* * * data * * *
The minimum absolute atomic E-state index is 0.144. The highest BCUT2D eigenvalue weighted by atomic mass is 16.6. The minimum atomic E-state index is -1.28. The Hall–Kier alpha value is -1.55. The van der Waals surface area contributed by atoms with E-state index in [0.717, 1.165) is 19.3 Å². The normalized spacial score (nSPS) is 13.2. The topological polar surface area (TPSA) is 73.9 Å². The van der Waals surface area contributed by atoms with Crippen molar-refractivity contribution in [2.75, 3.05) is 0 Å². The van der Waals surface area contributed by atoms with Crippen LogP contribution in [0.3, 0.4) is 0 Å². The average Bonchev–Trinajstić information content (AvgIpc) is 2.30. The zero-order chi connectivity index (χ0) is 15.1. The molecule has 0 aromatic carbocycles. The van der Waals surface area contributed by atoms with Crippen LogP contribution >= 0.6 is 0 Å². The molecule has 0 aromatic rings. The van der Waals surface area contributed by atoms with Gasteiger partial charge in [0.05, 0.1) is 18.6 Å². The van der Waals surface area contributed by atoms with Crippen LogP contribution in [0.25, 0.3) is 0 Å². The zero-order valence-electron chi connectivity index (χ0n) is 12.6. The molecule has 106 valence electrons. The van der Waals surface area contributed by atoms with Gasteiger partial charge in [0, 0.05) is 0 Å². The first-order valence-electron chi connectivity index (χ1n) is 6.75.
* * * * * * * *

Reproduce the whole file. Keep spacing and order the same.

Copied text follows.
The minimum absolute atomic E-state index is 0.144. The highest BCUT2D eigenvalue weighted by atomic mass is 16.6. The minimum atomic E-state index is -1.28. The Hall–Kier alpha value is -1.55. The van der Waals surface area contributed by atoms with E-state index in [0.717, 1.165) is 19.3 Å². The normalized spacial score (nSPS) is 13.2. The topological polar surface area (TPSA) is 73.9 Å². The van der Waals surface area contributed by atoms with Crippen molar-refractivity contribution in [2.75, 3.05) is 0 Å². The van der Waals surface area contributed by atoms with Crippen LogP contribution in [0.3, 0.4) is 0 Å². The average Bonchev–Trinajstić information content (AvgIpc) is 2.30. The zero-order chi connectivity index (χ0) is 15.1. The molecule has 0 aromatic carbocycles. The van der Waals surface area contributed by atoms with Crippen LogP contribution >= 0.6 is 0 Å². The molecule has 0 aromatic rings. The van der Waals surface area contributed by atoms with Gasteiger partial charge in [0.05, 0.1) is 18.6 Å². The van der Waals surface area contributed by atoms with Crippen LogP contribution in [0.25, 0.3) is 0 Å². The zero-order valence-electron chi connectivity index (χ0n) is 12.6. The molecule has 106 valence electrons. The van der Waals surface area contributed by atoms with Gasteiger partial charge in [0, 0.05) is 0 Å². The first-order valence-electron chi connectivity index (χ1n) is 6.75.